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Tampa Bay Lightning center Blake Coleman tries to score against Carolina Hurricanes goaltender Alex Nedeljkovic during the third period in Game 1 of an NHL hockey Stanley Cup second-round playoff series in Raleigh, N.C., on May 30, 2021. The Lightning beat the Hurricanes 2-1.Gerry Broome/The Associated Press

Barclay Goodrow beat Alex Nedeljkovic for the go-ahead goal at 12:39 of the third period to help the Tampa Bay Lightning beat the Carolina Hurricanes 2-1 on Sunday night to open their second-round playoff series.

Goodrow put the reigning Stanley Cup champions ahead for good when he headed left against Carolina defenceman Brady Skjei, then shot from a sharp angle on the left side. The puck skid underneath Nedeljkovic’s right pad as it lifted slightly off the ice near the post to break a 1-1 tie.

That lead held, with the Lightning holding off Carolina’s final minute with the empty net and extra attacker in a desperate tying attempt.

Instead, the Lightning won a road series opener for the second straight round. The Lightning swept the first two games at Florida in that six-game first-round series.

Game 2 in the best-of-seven series is Tuesday night.

Brayden Point added a second-period goal on the power play for Tampa Bay, while Andrei Vasilevskiy was sharp all day with 37 saves — including 15 in the first period against the Hurricanes buzzing out of the gate backed by a rowdy home crowd of more than 16,000.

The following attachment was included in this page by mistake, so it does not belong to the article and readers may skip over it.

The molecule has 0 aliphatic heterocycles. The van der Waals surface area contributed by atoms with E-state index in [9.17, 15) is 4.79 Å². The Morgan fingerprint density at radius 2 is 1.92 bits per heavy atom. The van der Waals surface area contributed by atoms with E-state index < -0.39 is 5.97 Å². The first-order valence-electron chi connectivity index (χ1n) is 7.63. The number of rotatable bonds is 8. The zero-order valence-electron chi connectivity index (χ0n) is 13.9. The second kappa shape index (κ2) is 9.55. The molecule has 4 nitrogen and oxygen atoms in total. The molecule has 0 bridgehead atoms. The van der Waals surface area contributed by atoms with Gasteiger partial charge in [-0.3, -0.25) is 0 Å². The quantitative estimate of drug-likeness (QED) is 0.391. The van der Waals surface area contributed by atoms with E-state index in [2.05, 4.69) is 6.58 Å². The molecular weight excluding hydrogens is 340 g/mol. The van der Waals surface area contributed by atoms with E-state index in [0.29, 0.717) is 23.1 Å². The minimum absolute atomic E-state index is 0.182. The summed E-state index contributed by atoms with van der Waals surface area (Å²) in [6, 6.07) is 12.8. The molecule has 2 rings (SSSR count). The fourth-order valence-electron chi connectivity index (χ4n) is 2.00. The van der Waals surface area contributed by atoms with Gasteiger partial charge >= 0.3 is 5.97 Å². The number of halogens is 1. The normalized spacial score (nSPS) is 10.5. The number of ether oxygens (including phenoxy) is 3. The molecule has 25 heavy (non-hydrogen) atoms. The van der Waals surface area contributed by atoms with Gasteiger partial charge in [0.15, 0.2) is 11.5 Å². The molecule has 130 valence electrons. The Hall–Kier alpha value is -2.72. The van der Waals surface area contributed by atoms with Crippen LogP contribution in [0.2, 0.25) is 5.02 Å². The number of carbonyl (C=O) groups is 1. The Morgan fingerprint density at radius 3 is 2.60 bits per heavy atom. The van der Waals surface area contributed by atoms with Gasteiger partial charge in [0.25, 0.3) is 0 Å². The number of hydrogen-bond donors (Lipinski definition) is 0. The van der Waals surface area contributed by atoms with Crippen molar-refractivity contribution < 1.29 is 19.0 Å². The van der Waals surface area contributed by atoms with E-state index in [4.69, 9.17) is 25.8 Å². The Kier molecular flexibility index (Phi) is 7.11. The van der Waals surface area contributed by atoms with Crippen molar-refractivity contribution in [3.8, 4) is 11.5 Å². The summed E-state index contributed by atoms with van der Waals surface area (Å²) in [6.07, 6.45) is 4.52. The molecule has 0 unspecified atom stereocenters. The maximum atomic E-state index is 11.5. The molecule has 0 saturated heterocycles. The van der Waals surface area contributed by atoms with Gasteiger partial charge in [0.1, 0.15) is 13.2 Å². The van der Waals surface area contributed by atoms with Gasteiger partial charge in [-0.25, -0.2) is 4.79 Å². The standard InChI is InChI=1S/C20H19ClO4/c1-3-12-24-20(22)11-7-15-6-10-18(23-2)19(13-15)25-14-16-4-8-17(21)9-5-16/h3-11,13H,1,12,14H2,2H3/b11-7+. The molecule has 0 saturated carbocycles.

Jake Bean scored on the power play to tie it early in the third period for Carolina, notching his first career playoff assist. The Hurricanes, who have home-ice advantage after winning the Central Division, also got another solid performance from Nedeljkovic with 28 saves.

Tampa Bay didn’t have defenceman David Savard for this one owing to an upper-body injury. Then the Lightning saw fellow blue-liner Erik Cernak go down when he got sandwiched between Carolina’s Andrei Svechnikov and Victor Trocheck in a collision near the boards at 18:15 of the second.

Cernak eventually got up and skated slowly to the tunnel, leaving the Lightning with five defencemen.

Carolina had about 5,000 fans to close the regular season, then upped that to about 12,000 for the Nashville series after the state eased public-gathering and physical distancing restrictions. The official figure for Games 1 and 2 of this series is 16,299, roughly 87 per cent of the building’s normal 18,680-fan capacity.

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